Global warming is one of our most urgent challenges – and finding a solution in time will require an understanding of the complex processes behind climate and weather, as well as oceans and climate change. With the clock ticking for our rapidly changing climate, the countdown is on – and it’s the ocean keeping time.
Professor Matthew England, a physical oceanographer from the University of NSW, says understanding the link between oceans and climate change is a highly mathematical problem.
“The flow of the oceans is governed by mathematical equations that are underpinned by the physical laws of nature,” he says. “You have to be able to work with these equations to understand the climate.”
In maths speak, these Navier-Stokes equations describe the movement of a fluid. Scientists use them to model ocean currents and weather, including El Niño events (swings in ocean temperature in the Pacific that bring drought to Australia) as well as the global climate, so they can describe both oceans and climate change.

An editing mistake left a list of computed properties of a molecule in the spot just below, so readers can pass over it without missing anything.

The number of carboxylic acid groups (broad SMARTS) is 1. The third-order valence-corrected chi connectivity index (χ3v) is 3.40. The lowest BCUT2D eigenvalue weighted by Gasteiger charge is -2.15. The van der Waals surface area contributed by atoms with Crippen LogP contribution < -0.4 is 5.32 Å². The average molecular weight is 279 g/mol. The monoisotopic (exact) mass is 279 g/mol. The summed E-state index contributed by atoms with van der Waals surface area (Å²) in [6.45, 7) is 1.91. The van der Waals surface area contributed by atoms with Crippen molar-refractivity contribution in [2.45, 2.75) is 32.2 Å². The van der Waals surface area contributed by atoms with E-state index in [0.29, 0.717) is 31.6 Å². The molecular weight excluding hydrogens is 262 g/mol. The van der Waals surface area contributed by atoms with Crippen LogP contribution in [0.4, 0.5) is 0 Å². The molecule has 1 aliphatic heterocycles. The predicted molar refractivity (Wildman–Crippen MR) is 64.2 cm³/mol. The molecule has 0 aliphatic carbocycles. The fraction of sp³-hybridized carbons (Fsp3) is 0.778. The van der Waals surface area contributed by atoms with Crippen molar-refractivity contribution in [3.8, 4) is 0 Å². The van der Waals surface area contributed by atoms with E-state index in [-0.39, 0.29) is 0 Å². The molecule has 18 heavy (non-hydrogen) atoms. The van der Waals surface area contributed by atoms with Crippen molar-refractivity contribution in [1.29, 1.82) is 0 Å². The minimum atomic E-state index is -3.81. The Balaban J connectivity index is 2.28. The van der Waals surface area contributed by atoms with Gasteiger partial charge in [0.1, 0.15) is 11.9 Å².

Ocean of potential
Matthew was studying mathematics at university when he came across oceanography almost by accident. “I loved maths, but I wanted to apply it to a real-word problem,” he says. “I didn’t know about the field of oceanography but I was thrilled to discover it really needed maths.”
With the fundamentals covered, scientists can wind back the clock to find out how past climates compare to today’s rate of change. Ailie Gallant from Monash University uses statistics to compare modern and historical climate data. “I’m trying to understand why we get droughts,” she says. “Using rainfall records and mathematical climate models, I can work out whether droughts today are unusual or not.”
After finding maths challenging at school, Ailie realised she couldn’t learn about weather and climate at uni without it. “Applying maths to something I enjoyed made it easier,” she says. “There’s a way for everyone to understand maths, you just have to find something that makes sense – for me it was weather.”
Ailie also studies ancient climates, records of which are stored in tree rings, coral skeletons and ice cores. “I have to use statistical methods to put all that data together and make ice comparable with trees and coral,” Ailie says. “Maths is the language we use to understand those different things.”
– Jo Khan
Maths & Environment Jobs
Climate scientist (environmental scientist): $51K–$94K
Oceanographer: $39K– $108K*
*Source: Salaries according to payscale.com
Author: STEM Contributor
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